MIAMI — If Héctor Neris got misty-eyed in the bullpen last Sunday, his teammates would’ve understood. After 11 years with the Phillies, the last seven in the majors as a mainstay reliever, he may have sat through his last home game at Citizens Bank Park.

But there wasn’t time for sentimentality. The Phillies were dealing with here-and-now issues in a playoff race, and few players felt the urgency of the moment more acutely than Neris.

Neris, 32, ranks 57th among active pitchers with 404 career appearances. But nobody has pitched in more games without reaching the postseason, a streak that will continue with the Phillies falling short once again.

“I just wanted to compete because it was a situation where we were trying to make the playoffs,” Neris said Friday before the Phillies began a season-ending series here against the Miami Marlins. “I didn’t want to think about anything [else]. Especially the last week in Philly, I knew it would make me feel sad, so I didn’t want to concentrate on that.”

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Besides, Neris is known within the clubhouse for being happy-go-lucky, and that’s how he intends to stay as he dives into the uncertainty of free agency. Maybe he will re-sign with the only team he has known since he signed for $17,000 in 2010. Or maybe he will take his wicked splitter somewhere else. Regardless, he will leave a mark as one of the better, if somewhat underappreciated relievers in Phillies history.

Consider this: Neris is seventh on the franchise’s all-time list for games pitched behind Robin Roberts (529), Steve Carlton (499), Ryan Madson (491), Tug McGraw (463), Chris Short (459), and Ron Reed (458). He’s fourth in strikeout rate (30.3%) and has 517 career strikeouts, two shy of tying Reed for the most ever by a Phillies reliever, a mark that he said would be “one of the most important things in my career.”

“I would love for him to get that record,” manager Joe Girardi said. “He’s meant a lot to us this year. I’m not going to hold him back. If he’s available, he’s pitching.”

To some Phillies fans, Neris’ legacy will be the spectacular ways in which he tended to blow saves. That would be unfortunate. Because amid the back-to-back-to-back home runs in 2017 at Dodger Stadium, or the two-strike walk-off single by the Braves’ Brian McCann in 2019, or Pablo Sandoval’s pinch-hit two-run shot this year in Atlanta, Neris’ tenure with the Phillies has been marked most by his resilience.

In 2018, Neris fumbled the closer role and even got demoted to triple A, but returned in August and posted a 2.04 ERA and a 35-to-3 strikeouts-to-walks ratio in 17 2/3 innings. He stumbled again last year, then had a 2.25 ERA, 20 strikeouts, and eight walks in 16 innings down the stretch.

It was the same story this season after being removed from the closer role in June.

“I just stay positive,” Neris said. “It doesn’t matter the result. In baseball, you don’t have a great night every time. You just have to control that you work hard, stay positive, keep competing. Because if you trust yourself, you can get through a bad moment out there.”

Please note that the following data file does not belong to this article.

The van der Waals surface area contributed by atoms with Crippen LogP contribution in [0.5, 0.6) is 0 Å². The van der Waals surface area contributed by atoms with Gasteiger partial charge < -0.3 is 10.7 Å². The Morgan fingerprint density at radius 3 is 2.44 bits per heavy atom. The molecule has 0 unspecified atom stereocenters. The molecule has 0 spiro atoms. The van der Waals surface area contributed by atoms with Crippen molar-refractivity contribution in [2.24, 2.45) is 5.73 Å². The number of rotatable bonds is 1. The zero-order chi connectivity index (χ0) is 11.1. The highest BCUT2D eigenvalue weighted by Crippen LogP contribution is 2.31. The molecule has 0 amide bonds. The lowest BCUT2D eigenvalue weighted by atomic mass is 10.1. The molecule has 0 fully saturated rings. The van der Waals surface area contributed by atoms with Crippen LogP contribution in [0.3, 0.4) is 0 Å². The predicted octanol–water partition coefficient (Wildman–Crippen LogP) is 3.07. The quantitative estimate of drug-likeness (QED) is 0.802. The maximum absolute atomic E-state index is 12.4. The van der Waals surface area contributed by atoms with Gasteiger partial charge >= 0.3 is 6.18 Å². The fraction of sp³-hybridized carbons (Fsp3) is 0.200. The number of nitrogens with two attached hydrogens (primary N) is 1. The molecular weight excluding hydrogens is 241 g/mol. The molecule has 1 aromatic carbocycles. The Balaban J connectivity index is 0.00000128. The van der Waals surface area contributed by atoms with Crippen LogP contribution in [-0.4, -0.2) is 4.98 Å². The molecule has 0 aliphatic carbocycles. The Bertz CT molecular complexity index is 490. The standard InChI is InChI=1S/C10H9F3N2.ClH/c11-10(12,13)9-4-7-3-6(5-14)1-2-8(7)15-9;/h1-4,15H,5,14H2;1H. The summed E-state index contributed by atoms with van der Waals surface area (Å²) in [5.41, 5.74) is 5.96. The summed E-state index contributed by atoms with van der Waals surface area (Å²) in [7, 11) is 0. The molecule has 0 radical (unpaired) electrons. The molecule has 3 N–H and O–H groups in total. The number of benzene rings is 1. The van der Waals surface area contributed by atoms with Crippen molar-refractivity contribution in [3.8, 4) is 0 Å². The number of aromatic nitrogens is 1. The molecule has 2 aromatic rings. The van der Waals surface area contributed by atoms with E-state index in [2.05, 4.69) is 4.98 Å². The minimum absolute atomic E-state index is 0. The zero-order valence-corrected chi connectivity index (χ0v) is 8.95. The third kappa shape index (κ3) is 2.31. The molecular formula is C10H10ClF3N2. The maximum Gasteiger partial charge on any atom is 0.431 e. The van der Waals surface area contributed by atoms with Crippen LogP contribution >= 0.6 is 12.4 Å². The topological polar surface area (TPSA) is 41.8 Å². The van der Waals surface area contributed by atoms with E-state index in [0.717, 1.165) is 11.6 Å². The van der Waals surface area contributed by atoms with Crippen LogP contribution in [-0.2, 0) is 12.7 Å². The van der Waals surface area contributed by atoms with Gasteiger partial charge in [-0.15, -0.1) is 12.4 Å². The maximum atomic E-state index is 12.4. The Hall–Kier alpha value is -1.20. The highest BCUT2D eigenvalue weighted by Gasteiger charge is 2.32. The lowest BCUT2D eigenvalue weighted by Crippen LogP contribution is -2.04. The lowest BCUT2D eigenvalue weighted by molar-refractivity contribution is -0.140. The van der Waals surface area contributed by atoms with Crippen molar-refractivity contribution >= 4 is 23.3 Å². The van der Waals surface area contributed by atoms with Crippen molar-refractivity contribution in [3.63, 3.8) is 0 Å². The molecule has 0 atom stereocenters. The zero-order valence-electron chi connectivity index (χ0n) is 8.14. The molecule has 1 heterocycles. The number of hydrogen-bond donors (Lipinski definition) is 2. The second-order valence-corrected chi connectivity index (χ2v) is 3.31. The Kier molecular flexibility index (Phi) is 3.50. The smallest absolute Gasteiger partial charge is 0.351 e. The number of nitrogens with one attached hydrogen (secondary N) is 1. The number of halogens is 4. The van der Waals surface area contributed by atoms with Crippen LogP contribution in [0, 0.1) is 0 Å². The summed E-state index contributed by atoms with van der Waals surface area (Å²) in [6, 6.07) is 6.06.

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It’s clear, at least to the Phillies, that Neris is best suited in a setup role. Neris said he won’t prioritize an opportunity to close games again as he gauges interest from teams this winter. It stands to reason, though, that the best offers may come from teams that view him as a closer.

“I would be open for every role. It doesn’t matter,” he said. “I want everyone to know I’m available for pitching. I like to have the ball in my hand. It doesn’t matter if it’s the ninth or the seventh or the eighth inning.”

That much is inarguable. Since the start of the 2016 season, Neris has appeared in 371 games, more than only lefthander Brad Hand. He was also the Phillies’ most reliable reliever down the stretch. Since July 5, he has a 2.18 ERA and is second among all relievers in innings (41 1/3).

Neris’ last outing at home this season turned out to be among his most memorable. He entered a one-run game in the seventh inning Sept. 24 against the Pittsburgh Pirates, faced nine batters, recorded five outs, and threw 41 pitches, his highest total since Aug. 27, 2015. With the bases loaded in the eighth, after talking Girardi into leaving him in, he fielded a tapper back to the mound, ran to first base, and stomped on the bag with both feet.

“You think about where he was 3 1/2 months ago and how he’s bounced back and how important he has been to our wins, I have the utmost respect for Héctor,” Girardi said. “He’s a guy that’s just really tough. He’s durable. He’s a warrior to me.”

Those qualities should serve Neris well in free agency. But few relievers signed multiyear deals last year, and it’s unclear where Neris, who made $5 million this season, will stack up in a market that will include closers Raisel Iglesias, Kenley Jansen, and possibly Craig Kimbrel.

“If anything happens, I’d be open all the time to stay,” Neris said. “It’s been a challenge all these years to prove to the team and to prove to myself that I can be here a long time and compete and try to help the team win. I never see myself out of this team because I want to stay here. But it’s something I don’t have control over.”

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